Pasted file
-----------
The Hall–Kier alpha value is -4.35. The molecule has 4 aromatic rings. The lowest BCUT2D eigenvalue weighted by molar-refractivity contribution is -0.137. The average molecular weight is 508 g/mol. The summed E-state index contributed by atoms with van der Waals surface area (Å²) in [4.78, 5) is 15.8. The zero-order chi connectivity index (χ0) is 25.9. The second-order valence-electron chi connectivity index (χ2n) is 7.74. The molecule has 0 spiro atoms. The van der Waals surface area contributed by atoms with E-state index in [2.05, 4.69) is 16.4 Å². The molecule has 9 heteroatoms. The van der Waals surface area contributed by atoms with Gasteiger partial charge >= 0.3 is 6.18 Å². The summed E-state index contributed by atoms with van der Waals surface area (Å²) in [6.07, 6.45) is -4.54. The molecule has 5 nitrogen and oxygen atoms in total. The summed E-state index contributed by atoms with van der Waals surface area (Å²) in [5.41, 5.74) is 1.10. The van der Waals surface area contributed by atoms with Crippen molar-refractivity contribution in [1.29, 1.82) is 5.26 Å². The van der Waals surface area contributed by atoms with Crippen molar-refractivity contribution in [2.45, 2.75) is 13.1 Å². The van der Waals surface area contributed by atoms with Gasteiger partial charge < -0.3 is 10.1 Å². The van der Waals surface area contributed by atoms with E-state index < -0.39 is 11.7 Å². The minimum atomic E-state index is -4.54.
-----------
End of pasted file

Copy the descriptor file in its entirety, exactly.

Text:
The Hall–Kier alpha value is -4.35. The molecule has 4 aromatic rings. The lowest BCUT2D eigenvalue weighted by molar-refractivity contribution is -0.137. The average molecular weight is 508 g/mol. The summed E-state index contributed by atoms with van der Waals surface area (Å²) in [4.78, 5) is 15.8. The zero-order chi connectivity index (χ0) is 25.9. The second-order valence-electron chi connectivity index (χ2n) is 7.74. The molecule has 0 spiro atoms. The van der Waals surface area contributed by atoms with E-state index in [2.05, 4.69) is 16.4 Å². The molecule has 9 heteroatoms. The van der Waals surface area contributed by atoms with Gasteiger partial charge >= 0.3 is 6.18 Å². The summed E-state index contributed by atoms with van der Waals surface area (Å²) in [6.07, 6.45) is -4.54. The molecule has 5 nitrogen and oxygen atoms in total. The summed E-state index contributed by atoms with van der Waals surface area (Å²) in [5.41, 5.74) is 1.10. The van der Waals surface area contributed by atoms with Crippen molar-refractivity contribution in [1.29, 1.82) is 5.26 Å². The van der Waals surface area contributed by atoms with Crippen molar-refractivity contribution in [2.45, 2.75) is 13.1 Å². The van der Waals surface area contributed by atoms with Gasteiger partial charge < -0.3 is 10.1 Å². The van der Waals surface area contributed by atoms with E-state index < -0.39 is 11.7 Å². The minimum atomic E-state index is -4.54.